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Unformatted text preview: Unit 09 Emma Ettaé EE 3410 ElectroMechanical Energy Conversion Conversion of mechanical to electrical energy is possible
due to mechanical force exerted on electric charge that moves in a
magnetic ﬁeld, as well the force exerted on a charge by electric
ﬁeld. This dynamic interaction between electric charge and
magnetic ﬁeld is described by the Lorentz Law dﬁ=dq(i+;x1§).
Suppose, that a conducting bar moves along rails a and b in a magnetic ﬁeld of the ﬂux density [3 with velocity v , as shown in
Fig. l. '5' ‘6 M
Dal Fig. l A Lorentz’s force is exerted on electric charge q in the moving bar
of the value F'L = q (17 X F?) .
An observer of the force on charge q inside of the bar can conclude,
that an electric ﬁeld of intensity 2, such that I? L = (131. 2
has occurred in the bar. This ﬁeld intensity is
EL = t7 x [3.
Due to the Lorentz’s force, the electric charge is displaced as shown
in Fi . l.
g A difference of electric potential e between rails a and b
occurs due to the charge displacement. The voltage between two conductors is equal to mechanical work needed for transportation of
the unit charge between these two conductors, namely a a IF d 7 J‘qg d7
Wab = b = b
q q ‘1
Since the charge is displaced againsLthe force exerted by the electric
ﬁeld, this work has to be done by an external agent that transports
the charge, thus the voltage e is positive. Since the angle between vectors {3 and f? is 90deg, while the angle between F? and d7 is 0, then, assuming that the ﬂux density 3 between conductors a and b
is constant, “ab=e= =ajEdi=aj(vxi2)di.
b b a a
uab =e= I(§X§)di=vB Idl=Blv.
b b Thus, if a conductor is moved in a magnetic ﬁeld in such a way that
direction of this conductor is perpendiculm to its displacement and it
moves in a plane perpendicular to the vector of the ﬁeld density,
then a voltage proportional to the magnetic ﬂux density, the bar
velocity and its length, occurs on the conductor. When rails a and b are open, then the electric ﬁeld that
occurs due to the bar movement is entirely balanced by the electric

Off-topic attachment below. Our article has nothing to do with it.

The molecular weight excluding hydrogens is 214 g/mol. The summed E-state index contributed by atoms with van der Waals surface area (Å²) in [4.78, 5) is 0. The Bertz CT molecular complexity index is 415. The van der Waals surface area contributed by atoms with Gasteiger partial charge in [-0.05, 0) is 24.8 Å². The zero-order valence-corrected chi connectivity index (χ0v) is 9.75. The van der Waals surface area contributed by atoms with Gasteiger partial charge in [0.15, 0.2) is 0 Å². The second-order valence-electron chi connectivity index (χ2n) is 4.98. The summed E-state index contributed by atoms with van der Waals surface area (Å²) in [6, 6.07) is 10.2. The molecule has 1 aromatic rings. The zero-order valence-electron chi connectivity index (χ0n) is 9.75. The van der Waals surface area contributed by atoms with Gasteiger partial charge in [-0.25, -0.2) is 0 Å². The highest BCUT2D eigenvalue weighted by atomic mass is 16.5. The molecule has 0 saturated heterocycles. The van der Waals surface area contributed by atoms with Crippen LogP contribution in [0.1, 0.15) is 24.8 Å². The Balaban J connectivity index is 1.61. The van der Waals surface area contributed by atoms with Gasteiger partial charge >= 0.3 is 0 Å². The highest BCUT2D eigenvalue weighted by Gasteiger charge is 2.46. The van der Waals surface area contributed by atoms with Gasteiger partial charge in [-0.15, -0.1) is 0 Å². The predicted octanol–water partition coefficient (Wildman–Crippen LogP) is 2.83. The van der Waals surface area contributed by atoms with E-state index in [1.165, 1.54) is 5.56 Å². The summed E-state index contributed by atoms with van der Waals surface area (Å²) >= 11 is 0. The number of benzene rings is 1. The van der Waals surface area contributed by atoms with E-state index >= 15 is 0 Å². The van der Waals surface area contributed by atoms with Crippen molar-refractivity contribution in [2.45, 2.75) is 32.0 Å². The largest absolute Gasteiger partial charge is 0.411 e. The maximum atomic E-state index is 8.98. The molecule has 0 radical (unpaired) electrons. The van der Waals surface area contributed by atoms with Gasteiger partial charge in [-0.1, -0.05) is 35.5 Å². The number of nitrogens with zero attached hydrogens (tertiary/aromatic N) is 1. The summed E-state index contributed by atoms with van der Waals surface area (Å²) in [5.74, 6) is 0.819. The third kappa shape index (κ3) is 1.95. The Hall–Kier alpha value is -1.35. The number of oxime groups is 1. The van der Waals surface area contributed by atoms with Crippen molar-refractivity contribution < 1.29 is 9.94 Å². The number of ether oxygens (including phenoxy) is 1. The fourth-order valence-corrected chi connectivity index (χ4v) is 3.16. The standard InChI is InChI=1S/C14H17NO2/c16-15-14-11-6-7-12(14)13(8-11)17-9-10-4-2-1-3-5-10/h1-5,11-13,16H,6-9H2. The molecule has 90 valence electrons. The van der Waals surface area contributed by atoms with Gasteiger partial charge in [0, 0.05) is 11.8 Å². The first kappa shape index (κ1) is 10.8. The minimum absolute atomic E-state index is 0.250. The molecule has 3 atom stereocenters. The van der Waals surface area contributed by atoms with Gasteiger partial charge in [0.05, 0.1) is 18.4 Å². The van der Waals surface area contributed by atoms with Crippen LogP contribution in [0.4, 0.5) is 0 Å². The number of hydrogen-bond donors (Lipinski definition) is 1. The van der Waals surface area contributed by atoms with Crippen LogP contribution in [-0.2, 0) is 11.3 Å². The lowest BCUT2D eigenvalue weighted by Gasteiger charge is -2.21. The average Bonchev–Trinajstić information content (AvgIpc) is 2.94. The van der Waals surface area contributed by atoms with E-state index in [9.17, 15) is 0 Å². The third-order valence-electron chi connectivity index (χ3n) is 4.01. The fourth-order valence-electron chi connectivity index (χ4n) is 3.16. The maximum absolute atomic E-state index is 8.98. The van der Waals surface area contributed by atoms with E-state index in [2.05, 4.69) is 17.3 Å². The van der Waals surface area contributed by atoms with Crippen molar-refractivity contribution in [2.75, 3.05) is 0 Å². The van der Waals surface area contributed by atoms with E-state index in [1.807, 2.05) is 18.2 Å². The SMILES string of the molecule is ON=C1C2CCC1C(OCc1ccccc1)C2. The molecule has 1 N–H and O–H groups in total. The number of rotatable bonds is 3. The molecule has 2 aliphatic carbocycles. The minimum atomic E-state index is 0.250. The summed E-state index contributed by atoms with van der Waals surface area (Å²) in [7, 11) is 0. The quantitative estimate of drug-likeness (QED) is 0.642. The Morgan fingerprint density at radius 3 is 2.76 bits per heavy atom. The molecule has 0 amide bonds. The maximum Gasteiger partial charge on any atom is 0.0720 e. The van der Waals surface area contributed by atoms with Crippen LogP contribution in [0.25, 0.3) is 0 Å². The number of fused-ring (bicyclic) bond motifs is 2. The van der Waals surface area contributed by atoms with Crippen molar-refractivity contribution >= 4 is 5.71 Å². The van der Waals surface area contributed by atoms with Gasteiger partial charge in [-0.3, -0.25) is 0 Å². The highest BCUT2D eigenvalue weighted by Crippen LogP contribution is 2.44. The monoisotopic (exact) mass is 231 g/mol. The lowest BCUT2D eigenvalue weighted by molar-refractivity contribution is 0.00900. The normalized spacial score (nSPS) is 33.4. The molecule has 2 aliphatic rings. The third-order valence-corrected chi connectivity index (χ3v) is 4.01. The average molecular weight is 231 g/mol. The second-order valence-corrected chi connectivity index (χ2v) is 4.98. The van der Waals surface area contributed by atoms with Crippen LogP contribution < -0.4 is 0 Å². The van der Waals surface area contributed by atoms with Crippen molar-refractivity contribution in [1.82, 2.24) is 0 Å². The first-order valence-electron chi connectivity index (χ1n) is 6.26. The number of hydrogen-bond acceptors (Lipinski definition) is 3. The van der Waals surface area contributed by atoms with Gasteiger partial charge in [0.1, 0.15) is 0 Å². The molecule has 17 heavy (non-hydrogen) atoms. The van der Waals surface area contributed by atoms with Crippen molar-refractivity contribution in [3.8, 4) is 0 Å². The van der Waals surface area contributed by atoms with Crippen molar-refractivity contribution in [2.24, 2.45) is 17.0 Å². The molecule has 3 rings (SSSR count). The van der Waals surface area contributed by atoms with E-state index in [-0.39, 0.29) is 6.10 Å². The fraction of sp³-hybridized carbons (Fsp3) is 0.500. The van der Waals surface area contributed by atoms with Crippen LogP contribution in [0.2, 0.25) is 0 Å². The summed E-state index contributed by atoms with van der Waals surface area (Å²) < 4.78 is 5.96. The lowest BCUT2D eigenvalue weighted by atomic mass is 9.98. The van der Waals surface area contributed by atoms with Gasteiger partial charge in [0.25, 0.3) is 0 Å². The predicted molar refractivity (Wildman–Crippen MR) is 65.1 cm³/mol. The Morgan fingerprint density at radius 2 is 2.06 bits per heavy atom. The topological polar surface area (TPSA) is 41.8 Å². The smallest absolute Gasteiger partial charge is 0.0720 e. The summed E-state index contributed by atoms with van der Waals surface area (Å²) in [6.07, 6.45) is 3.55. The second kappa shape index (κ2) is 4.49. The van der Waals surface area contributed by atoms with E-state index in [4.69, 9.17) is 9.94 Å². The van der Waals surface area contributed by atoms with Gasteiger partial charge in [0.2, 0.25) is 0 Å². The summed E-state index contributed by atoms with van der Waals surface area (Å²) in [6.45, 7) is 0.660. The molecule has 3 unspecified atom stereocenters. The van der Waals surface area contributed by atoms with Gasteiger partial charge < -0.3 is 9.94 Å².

ﬁeld created by displaced electric charge and consequently, the
resultant electric ﬁeld in the bar is equal to zero. No electric force is
exerted on the electric charge in the bar, thus it is not displaced any
more. Let the rails be connected with a resistor as shown in
Fig.2. Due to the voltage between rails, a current ﬂows through the
resistor causing energy dissipation as a heat. The resistor active
power is P = e 1‘.
Any reduction of the electric charge in the rail, due to the current
ﬂow, would result in a reduction of the electric ﬁeld caused by this
charge in the moving bar and consequently, the Lorentz’s force
exerted on the charge in the bar would prevail. This results in the
current ﬂow in the bar, the current, which is equal to the current in
the resistor. Fig. 2 The current in the bar ﬂaws in the magnetic ﬁeld. Thus, a Lorentz’s
force is exerted on each element of the bar dz; = mi x a ,
and oriented against the direction of the bar displacement. If the bar
moves in the plane perpendicular to the magnetic ﬂux density vector
and its displacement is perpendicular to direction of the current, then
assuming that the flux density between rails does not change, the
total force exerted on the bar is a a a
FL: deL=jidix§=iBjd1=BiL
b b b
Such a force, if not balanced by another force would decelerate the
bar. It moves at a constant velocity on the condition that a
mechanical force is exerted on the bar. An external mechanical